The UK’s Guardian has published a report that reveals the big email providers’ privacy conditions only stretch so far. The report explains how, along with Yahoo and Google, the fine print in Apple’s terms and conditions claims the right to read users’ emails.
The Guardian’s investigation was sparked by an earlier story about Microsoft admitting to reading a journalist’s Hotmail account in an effort to trace the source of an internal leak. That led to the arrest of former Microsoft employee Alex Kibkalo, who was accused of leaking Windows 8 to a blogger on a tech site.
“The engineer was caught after the blogger emailed Microsoft to confirm the authenticity of the leaked Windows 8 code. Investigators at the firm then reportedly looked through the blogger’s hotmail account and instant messenger chats to identify the source of the leak, and found an email from Kibaklo,” wrote The Guardian last Thursday.
The company’s terms of service allow access of the accounts “when Microsoft forms a good faith belief that doing so is necessary to guard the… property of Microsoft”.
And it appears Microsoft is not alone. Other major email providers have similar terms of service.
Apple’s says, “You acknowledge and agree that Apple may, without liability to you, access, use, preserve and/or disclose your Account information and Content to law enforcement authorities, government officials, and/or a third party, as Apple believes is reasonably necessary or appropriate, if legally required to do so or if we have a good faith belief that such access, use, disclosure, or preservation is reasonably necessary to: (a) comply with legal process or request; (b) enforce this Agreement, including investigation of any potential violation thereof; (c) detect, prevent or otherwise address security, fraud or technical issues; or (d) protect the rights, property or safety of Apple, its users, a third party, or the public as required or permitted by law.”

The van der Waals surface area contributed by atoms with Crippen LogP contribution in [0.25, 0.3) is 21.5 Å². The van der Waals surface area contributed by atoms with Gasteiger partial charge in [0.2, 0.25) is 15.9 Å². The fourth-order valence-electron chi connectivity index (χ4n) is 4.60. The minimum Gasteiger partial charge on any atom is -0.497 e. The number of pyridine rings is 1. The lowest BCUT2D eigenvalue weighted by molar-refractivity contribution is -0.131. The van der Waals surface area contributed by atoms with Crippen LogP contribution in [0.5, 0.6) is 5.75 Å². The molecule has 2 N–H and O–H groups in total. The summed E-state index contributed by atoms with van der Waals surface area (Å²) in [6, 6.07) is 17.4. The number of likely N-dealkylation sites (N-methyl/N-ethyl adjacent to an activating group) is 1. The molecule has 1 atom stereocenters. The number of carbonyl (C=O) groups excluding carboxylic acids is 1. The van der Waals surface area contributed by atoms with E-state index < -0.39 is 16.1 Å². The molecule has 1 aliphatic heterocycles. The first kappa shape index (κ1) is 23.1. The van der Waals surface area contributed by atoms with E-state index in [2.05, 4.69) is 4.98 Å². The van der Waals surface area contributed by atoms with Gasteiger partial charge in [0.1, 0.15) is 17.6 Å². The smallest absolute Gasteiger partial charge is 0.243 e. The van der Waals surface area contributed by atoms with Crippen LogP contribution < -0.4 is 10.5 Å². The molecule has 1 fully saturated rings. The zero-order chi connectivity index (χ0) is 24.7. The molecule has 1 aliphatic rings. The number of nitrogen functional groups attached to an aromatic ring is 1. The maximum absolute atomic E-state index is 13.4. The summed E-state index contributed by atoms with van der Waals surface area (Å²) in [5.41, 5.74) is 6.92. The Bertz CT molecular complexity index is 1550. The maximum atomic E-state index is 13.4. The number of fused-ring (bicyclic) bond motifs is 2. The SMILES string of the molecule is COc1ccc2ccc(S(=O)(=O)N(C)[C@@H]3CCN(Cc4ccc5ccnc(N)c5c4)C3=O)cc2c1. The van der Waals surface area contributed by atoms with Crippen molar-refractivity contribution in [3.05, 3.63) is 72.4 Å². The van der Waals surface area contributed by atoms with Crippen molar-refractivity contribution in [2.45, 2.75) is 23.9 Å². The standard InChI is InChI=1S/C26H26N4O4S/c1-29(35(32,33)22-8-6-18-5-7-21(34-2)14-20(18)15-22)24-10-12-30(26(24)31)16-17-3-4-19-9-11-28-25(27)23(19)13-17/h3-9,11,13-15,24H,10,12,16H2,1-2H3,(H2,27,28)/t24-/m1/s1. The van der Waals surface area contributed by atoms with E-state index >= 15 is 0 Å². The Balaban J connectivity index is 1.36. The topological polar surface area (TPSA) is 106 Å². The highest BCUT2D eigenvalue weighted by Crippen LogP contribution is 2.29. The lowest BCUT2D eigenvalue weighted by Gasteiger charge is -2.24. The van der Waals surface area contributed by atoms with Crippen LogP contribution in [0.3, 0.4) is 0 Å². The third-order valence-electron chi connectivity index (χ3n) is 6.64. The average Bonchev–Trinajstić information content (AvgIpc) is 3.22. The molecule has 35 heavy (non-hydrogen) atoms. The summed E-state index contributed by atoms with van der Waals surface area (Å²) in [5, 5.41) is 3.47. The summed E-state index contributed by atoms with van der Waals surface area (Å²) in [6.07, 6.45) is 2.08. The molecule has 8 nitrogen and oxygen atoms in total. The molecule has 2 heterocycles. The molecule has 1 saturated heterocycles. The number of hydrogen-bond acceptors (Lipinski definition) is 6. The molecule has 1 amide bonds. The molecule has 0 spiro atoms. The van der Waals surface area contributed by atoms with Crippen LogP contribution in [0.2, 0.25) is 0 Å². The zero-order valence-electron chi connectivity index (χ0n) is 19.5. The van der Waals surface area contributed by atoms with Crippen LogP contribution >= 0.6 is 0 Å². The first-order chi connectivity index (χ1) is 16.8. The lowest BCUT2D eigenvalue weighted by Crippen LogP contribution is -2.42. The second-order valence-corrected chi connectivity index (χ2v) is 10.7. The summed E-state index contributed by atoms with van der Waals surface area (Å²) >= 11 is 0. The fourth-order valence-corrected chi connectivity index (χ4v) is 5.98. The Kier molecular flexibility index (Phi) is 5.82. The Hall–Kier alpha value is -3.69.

As mentioned by MacRumors, Apple has a long established reputation for protecting its privacy, especially around the issue of possible new products. “According to Apple CEO Steve Jobs, product secrecy is one of the specific tenets that has been responsible for Apple’s success, and in 2012, Tim Cook said the company would ‘double down on secrecy on products’,” says the site.
Even with these condition leaks will still occur; for example, details of the two most recent iPhones (the 5s and 5c) were widely spread around the internet before their release last September. So it should perhaps surprise no one that the company will insist on retaining rights to investigate future possible leaks, and if that means reading its users’ email then that’s what it will do.
Apple, like Google, didn’t respond to The Guardian‘s request for comment on the story, while Yahoo simply declined.